Hoof Nutrition Intelligence is a twice-a-month web segment that is designed to add to the education of footcare professionals when it comes to effectively feeding the hoof. The goal of this web-exclusive feature is to zero in on specific areas of hoof nutrition and avoid broad-based articles that simply look at the overall equine feeding situation.
This edition is sponsored by the W.F. Young Co. (Absorbine) of East Longmeadow, Mass.
Below you will find Part 2 of the latest question and answer installment that you can share with your footcare clients.
Q: Will fall grazing all by itself provide enough nutrition for my horses?
By Equine Guelph staffers
Autumn grass often appears to be an adequate nutrition source all by itself, may look abundant and your horse may still be happily grazing. However, fall grass is typically higher in fiber and lower in nutrition.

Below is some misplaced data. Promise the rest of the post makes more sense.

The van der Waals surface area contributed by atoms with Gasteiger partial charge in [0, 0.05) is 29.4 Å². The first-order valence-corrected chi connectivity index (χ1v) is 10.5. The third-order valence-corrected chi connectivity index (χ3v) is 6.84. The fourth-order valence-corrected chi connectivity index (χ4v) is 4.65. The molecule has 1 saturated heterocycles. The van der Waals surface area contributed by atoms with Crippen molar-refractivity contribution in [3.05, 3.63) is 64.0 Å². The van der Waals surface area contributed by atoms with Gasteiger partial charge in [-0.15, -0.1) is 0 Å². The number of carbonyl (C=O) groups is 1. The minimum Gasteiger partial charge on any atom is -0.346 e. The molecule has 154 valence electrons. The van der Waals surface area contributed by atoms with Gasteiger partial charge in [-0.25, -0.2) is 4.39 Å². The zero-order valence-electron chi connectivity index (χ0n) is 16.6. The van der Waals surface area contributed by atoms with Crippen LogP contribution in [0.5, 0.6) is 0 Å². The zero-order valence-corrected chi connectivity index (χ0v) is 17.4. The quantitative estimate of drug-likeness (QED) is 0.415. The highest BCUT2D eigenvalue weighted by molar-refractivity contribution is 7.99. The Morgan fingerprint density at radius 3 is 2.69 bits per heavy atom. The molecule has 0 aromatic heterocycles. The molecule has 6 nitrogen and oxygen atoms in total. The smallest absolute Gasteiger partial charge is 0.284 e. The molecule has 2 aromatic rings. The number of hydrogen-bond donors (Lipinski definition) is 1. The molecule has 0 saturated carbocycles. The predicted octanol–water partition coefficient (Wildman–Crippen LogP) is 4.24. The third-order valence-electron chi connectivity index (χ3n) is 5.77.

Your horse may begin to shed pounds if late fall pasture is the sole source of food, even though it had been able to maintain a healthy weight during the spring and summer months. You also need to consider the fact that fructan levels can increase with the return of moisture and that this sugar can trigger laminitis.
An equine nutrition plan not only needs to consider the horse’s workload, but also consider changes that occur in the nutritional content of pasture or hay throughout the seasons.
Equine Guelph is a free Canadian horse management advisory service offered by the University of Guelph in Guelph, Ontario.
Click here to read Part 1 of the October 15, 2017 installment: As a new owner, what will be my biggest challenges in feeding my horse?